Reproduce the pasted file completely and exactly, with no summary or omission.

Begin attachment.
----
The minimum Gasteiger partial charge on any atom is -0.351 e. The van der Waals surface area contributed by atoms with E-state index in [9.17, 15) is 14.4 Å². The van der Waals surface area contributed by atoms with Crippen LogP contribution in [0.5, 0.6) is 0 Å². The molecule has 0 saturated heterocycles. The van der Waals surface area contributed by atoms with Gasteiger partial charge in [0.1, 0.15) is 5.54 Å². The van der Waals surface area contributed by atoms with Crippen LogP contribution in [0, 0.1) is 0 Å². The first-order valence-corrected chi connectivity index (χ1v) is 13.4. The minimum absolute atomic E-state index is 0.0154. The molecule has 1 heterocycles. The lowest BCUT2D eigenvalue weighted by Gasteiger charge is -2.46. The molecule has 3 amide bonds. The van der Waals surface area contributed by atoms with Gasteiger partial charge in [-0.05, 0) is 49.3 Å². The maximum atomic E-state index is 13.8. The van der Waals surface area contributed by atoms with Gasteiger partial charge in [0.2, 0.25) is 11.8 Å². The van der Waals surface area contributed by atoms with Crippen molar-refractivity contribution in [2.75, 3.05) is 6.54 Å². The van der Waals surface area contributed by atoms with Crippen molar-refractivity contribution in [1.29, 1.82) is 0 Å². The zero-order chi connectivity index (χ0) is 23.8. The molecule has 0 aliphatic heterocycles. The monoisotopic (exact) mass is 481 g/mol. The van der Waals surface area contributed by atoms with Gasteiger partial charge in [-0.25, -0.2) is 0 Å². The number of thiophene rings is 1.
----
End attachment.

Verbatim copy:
The minimum Gasteiger partial charge on any atom is -0.351 e. The van der Waals surface area contributed by atoms with E-state index in [9.17, 15) is 14.4 Å². The van der Waals surface area contributed by atoms with Crippen LogP contribution in [0.5, 0.6) is 0 Å². The molecule has 0 saturated heterocycles. The van der Waals surface area contributed by atoms with Gasteiger partial charge in [0.1, 0.15) is 5.54 Å². The van der Waals surface area contributed by atoms with Crippen LogP contribution in [0, 0.1) is 0 Å². The first-order valence-corrected chi connectivity index (χ1v) is 13.4. The minimum absolute atomic E-state index is 0.0154. The molecule has 1 heterocycles. The lowest BCUT2D eigenvalue weighted by Gasteiger charge is -2.46. The molecule has 3 amide bonds. The van der Waals surface area contributed by atoms with Gasteiger partial charge in [-0.05, 0) is 49.3 Å². The maximum atomic E-state index is 13.8. The van der Waals surface area contributed by atoms with Gasteiger partial charge in [0.2, 0.25) is 11.8 Å². The van der Waals surface area contributed by atoms with Crippen molar-refractivity contribution in [2.75, 3.05) is 6.54 Å². The van der Waals surface area contributed by atoms with Crippen molar-refractivity contribution in [1.29, 1.82) is 0 Å². The zero-order chi connectivity index (χ0) is 23.8. The molecule has 0 aliphatic heterocycles. The monoisotopic (exact) mass is 481 g/mol. The van der Waals surface area contributed by atoms with Gasteiger partial charge in [-0.25, -0.2) is 0 Å². The number of thiophene rings is 1.